“The ability to stay connected to each other is so critical right now.”
Baltimore, Maryland (February 23, 2021) – Teaching math or reading through a virtual classroom is no small feat but imagine how difficult teaching a child to play an instrument would be.
“It’s extremely challenging if someone doesn’t have a good camera or strong internet connection,” said Raquel Whiting Gilmer, Executive Director, OrchKids. “Your teacher needs the camera just to see how you’re holding your instrument or using your fingers. Also, having a high-quality internet connection has an impact on our instruction because we need to hear the sound to make sure you’re hitting the right notes.”
OrchKids is, a music program “designed to create social change and nurture promising futures” for youth in Baltimore City neighborhoods.
“We are very embedded in and trusted by the communities we serve and because of this, we hear and see many of the needs of our families—not just their musical learning needs,” Gilmer said.
That includes challenges students may have at home, whether it’s food insecurity, housing instability or lack of access to technology. So, at the onset of the pandemic, OrchKids immediately started surveying families to identify their specific needs and technology access while training teachers and students to use new, online platforms.
“Once we moved our entire operations online (within 10 days of the state’s school closure announcement), we started hearing that students couldn’t attend their lessons regularly because they couldn’t access a stable internet connection,” said April Dodge, Director of Development, OrchKids. “We also learned that some students could only access programming using their parent’s or guardian’s smart phone, and if that adult is working during the day, the kids couldn’t attend their classes at school or take part in their music lessons.”
In response, the organization invested operating dollars in Chromebooks to loan students who did not have a dedicated learning device and, later, applied to the AT&T K-12 homework gap program, which is providing free wireless internet access and mobile Wi-Fi hotspots to at-risk students across the country. OrchKids was awarded 100 hotspots to help meet the needs of the kids they help.
“This program does so much in the community and connects with kids by supporting them and nurturing their growth and well-being,” said Brent Legg, Executive Vice President of Government Affairs, Connected Nation (CN).
“Our team was so impressed with how OrchKids also tackles the environmental and social trauma many of these children have endured—allowing kids space to move past their difficult experiences and learn to express themselves and flourish through music.”
Connected Nation, a national nonprofit working toward expanding broadband (high-speed internet) access, adoption, and use to ALL families, is overseeing the homework gap program—which is made possible by a $10 million funding commitment from AT&T.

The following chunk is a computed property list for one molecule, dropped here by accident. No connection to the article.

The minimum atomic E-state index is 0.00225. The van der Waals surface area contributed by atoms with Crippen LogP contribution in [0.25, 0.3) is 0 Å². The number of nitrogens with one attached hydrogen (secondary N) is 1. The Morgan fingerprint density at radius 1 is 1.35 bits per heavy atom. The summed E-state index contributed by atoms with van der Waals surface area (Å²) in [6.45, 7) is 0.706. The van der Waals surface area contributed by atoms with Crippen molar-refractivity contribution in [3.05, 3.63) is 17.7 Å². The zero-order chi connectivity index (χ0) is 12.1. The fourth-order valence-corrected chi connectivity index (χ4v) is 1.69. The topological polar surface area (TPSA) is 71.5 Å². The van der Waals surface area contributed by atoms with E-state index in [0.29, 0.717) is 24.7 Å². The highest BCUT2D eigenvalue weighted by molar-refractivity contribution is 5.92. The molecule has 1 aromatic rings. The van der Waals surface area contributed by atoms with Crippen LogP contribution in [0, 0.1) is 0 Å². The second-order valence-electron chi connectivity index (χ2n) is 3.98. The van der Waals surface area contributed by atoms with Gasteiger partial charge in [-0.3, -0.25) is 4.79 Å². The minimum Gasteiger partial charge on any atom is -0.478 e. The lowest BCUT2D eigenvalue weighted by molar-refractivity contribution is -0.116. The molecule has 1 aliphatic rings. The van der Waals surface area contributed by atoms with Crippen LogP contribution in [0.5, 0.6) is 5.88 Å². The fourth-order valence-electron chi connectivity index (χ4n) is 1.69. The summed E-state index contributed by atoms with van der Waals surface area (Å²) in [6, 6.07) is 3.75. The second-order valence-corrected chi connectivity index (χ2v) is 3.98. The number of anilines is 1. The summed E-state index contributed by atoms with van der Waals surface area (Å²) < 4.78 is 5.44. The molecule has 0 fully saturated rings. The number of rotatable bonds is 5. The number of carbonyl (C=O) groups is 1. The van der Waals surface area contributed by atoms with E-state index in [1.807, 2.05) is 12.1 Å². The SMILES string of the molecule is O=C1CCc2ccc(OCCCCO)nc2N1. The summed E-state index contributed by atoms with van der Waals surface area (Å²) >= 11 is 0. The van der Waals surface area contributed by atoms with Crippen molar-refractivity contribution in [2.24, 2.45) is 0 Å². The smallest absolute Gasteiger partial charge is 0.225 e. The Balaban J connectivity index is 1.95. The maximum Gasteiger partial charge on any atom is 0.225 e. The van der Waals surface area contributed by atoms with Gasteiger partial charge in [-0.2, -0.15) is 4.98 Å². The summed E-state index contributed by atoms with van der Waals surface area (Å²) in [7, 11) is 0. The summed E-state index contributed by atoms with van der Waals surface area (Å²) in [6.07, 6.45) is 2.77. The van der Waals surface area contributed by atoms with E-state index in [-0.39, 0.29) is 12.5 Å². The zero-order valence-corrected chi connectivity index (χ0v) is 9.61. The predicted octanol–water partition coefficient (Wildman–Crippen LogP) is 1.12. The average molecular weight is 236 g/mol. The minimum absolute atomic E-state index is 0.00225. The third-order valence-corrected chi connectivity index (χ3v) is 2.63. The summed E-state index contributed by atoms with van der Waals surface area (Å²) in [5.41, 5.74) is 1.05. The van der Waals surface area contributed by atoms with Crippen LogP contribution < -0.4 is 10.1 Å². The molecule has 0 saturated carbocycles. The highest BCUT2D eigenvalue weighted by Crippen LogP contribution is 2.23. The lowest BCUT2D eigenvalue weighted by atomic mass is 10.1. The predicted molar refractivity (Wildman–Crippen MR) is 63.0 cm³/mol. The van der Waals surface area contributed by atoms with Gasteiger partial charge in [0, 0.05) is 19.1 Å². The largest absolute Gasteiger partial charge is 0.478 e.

“The ability to stay connected to each other is so critical right now,” said Gilmer. “We have seen firsthand the negative impact that isolation is having on our students and families. To have these hotspots and this reliable access to the internet means our students can connect with us and with each other. It helps and it matters.
“Even just today I heard that one of our fourth-grade students who lives with his grandmother and earned honor roll last year hasn’t been able to log into his school classes for the past three weeks due to internet issues. This grant will change that for Ta’Kai and his grandmother. We are so grateful!”
The AT&T K-12 homework gap program, which closed its application portal Jan. 11, is focused on impacting under-resourced students with an emphasis on helping some of the most vulnerable students in the country—including students with disabilities, students in foster care, students experiencing homelessness, English language learners, and others.
There are 124 awardees in the program that span 26 states—representing 81 school districts and 43 nonprofits. In total, 35,000 hotspots will be given to program that help at-risk students across the country.
Even when the pandemic finally ends, OrchKids leaders say they will use the hotspots and internet services to keep connecting with kids across Baltimore communities.
“Last year, our students started making music together online, our entire summer program was online,” said Gilmer. “The need is not going away anytime soon. We believe this will help us to further support students in a virtual manner—through private lessons or, particularly with our older students, if they have commitments that keep them away from their OrchKids lessons like jobs or family needs, access to high-quality internet will allow them to stay connected and keep them engaged and playing music.”
Learn more about OrchKids: http://orchkids.org/ #OrchKidsplayson
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